← Back to team overview

kicad-developers team mailing list archive

Re: Rationale for rounding BIUs


On 06/25/2012 05:11 AM, jp.charras wrote:
> Le 25/06/2012 08:32, Lorenzo Marcantonio a écrit :
>> On Sun, Jun 24, 2012 at 06:23:46PM +0200, jean-pierre charras wrote:
>>> I am afraid I do not really understand your question.
>>> In float to integer conversions, rounding creates a smaller error than truncating.
>>> And truncating fval<  0 ? fval - 0.5 : fval + 0.5 is the right way to round a value that must be converted to integer BIU.
>> Right, I was asking before in other circumstances (i.e. motion control)
>> truncation or rounding is often (I can't say always, but almost)
>> replaced by floor()ing, to avoid a discontinuity issue around zero
>> (reason: the default rounding minimized biasing, flooring minimizes
>> discontinuities, more or less; I don't know the proper math terms...)
>> I generally simply avoid floating point if possible using fixed point
>> instead, if dynamic range is not needed; there is also the issue of the
>> rounding mode in use and so on (wikipedia treats everything in
>> details...).
>> In short I asked because I have simply never seen that construction (but
>> in fact maybe it's simply equivalent to floor(x+0.5) :P). Just to know
>> better the code.
> It is.
> However in debug mode, KiROUND print a warning if the rounding cannot be made.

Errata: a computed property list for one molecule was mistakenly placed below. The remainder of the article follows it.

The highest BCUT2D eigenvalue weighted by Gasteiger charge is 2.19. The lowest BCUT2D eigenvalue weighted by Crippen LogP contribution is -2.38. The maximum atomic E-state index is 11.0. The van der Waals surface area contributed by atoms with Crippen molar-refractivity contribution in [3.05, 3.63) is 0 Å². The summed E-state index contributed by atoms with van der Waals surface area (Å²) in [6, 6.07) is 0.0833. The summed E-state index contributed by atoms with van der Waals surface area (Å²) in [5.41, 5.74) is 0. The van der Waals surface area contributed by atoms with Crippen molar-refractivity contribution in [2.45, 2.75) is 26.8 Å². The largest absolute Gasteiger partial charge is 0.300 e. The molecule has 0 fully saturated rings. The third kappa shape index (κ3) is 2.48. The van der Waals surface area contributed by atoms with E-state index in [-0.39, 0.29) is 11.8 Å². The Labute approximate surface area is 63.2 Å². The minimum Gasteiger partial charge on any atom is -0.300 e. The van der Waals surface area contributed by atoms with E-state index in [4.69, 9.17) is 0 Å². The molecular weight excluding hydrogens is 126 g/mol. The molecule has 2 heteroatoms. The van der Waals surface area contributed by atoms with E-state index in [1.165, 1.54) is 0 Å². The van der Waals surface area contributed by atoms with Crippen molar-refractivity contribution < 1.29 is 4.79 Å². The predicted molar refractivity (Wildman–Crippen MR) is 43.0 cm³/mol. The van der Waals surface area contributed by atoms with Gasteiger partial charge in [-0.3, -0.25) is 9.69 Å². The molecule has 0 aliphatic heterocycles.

>>> By the way, your recent issue when reading your board file in kicad nanometer version is a truncating issue,
>>> when scaling float values read in files to integer internal units.
>>> When using rounding conversion instead of truncating, it happens no more.
>> Wasn't that a precision issue caused by internal rounding of
>> printf/scanf using doubles instead of long doubles? (I would have simply
>> saved the nanos as integer...) If that was the case changing precision
>> shouldn't have changed the result!
> This is not a printf/scanf issue using doubles, this is a scaling issue.
> Here is an example ( in decimal, with one digit mantissa ) that shows can happen:
> If I use a scaling factor FILE2IU= 3, and I want to save the IU integer value = 1000
> The saved value is 333.3 (with truncation)
> after reading the file you get 333.3 * 3 = 999.9
> With truncation, new IU = 999
> With rounding, new IU = 1000
> regardless the size of the float number, i.e. the number of digits after the decimal separator.
> For this kind of issue, the fix is easy (however find the reason was tricky)
> (It was just a read function where the call to the rounding conversion was forgotten)
> And saving values using the internal values "as is" is a very bad idea.
> Values in files *must* be independent of the internal representation,
> that can be modified without breaking the file format
>> Anyway, this is my view about float to int conversion: if possible,
>> avoid it; otherwise just do whatever works (not very scientific,
>> I know...)
> If possible, yes.
> However, there is a lot of case where it is not possible, or even bad,
> mainly in trigonometric calculations:
> rotations, moving a line and keep slope, distance between items...
> Fortunately rounding errors are not always an issue, but sometimes they are.
> And remember using ints *does not* avoid truncation errors in calculations.

Maybe, but what about basic "please and thank you."  Where does that fit in?
Obviously nowhere for Lorenzo.

Follow ups